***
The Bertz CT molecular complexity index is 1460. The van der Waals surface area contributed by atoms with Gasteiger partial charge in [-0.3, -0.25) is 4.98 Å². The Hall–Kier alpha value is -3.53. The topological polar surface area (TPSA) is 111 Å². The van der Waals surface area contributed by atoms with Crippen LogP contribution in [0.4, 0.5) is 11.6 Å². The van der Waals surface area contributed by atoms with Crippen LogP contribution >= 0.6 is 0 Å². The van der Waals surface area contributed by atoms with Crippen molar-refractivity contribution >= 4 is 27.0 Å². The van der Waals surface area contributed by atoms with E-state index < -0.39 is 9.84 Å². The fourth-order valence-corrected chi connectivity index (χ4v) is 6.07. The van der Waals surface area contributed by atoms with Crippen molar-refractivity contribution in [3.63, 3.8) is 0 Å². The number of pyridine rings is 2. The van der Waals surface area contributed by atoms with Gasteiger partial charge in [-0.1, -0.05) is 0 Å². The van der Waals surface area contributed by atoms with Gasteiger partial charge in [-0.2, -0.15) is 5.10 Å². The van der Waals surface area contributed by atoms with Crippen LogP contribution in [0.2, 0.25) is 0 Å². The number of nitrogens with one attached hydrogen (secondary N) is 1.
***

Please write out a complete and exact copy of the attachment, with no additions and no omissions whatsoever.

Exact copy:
The Bertz CT molecular complexity index is 1460. The van der Waals surface area contributed by atoms with Gasteiger partial charge in [-0.3, -0.25) is 4.98 Å². The Hall–Kier alpha value is -3.53. The topological polar surface area (TPSA) is 111 Å². The van der Waals surface area contributed by atoms with Crippen LogP contribution in [0.4, 0.5) is 11.6 Å². The van der Waals surface area contributed by atoms with Crippen LogP contribution >= 0.6 is 0 Å². The van der Waals surface area contributed by atoms with Crippen molar-refractivity contribution >= 4 is 27.0 Å². The van der Waals surface area contributed by atoms with E-state index < -0.39 is 9.84 Å². The fourth-order valence-corrected chi connectivity index (χ4v) is 6.07. The van der Waals surface area contributed by atoms with Crippen molar-refractivity contribution in [3.63, 3.8) is 0 Å². The number of pyridine rings is 2. The van der Waals surface area contributed by atoms with Gasteiger partial charge in [-0.1, -0.05) is 0 Å². The van der Waals surface area contributed by atoms with Gasteiger partial charge in [-0.2, -0.15) is 5.10 Å². The van der Waals surface area contributed by atoms with Crippen LogP contribution in [0.2, 0.25) is 0 Å². The number of nitrogens with one attached hydrogen (secondary N) is 1.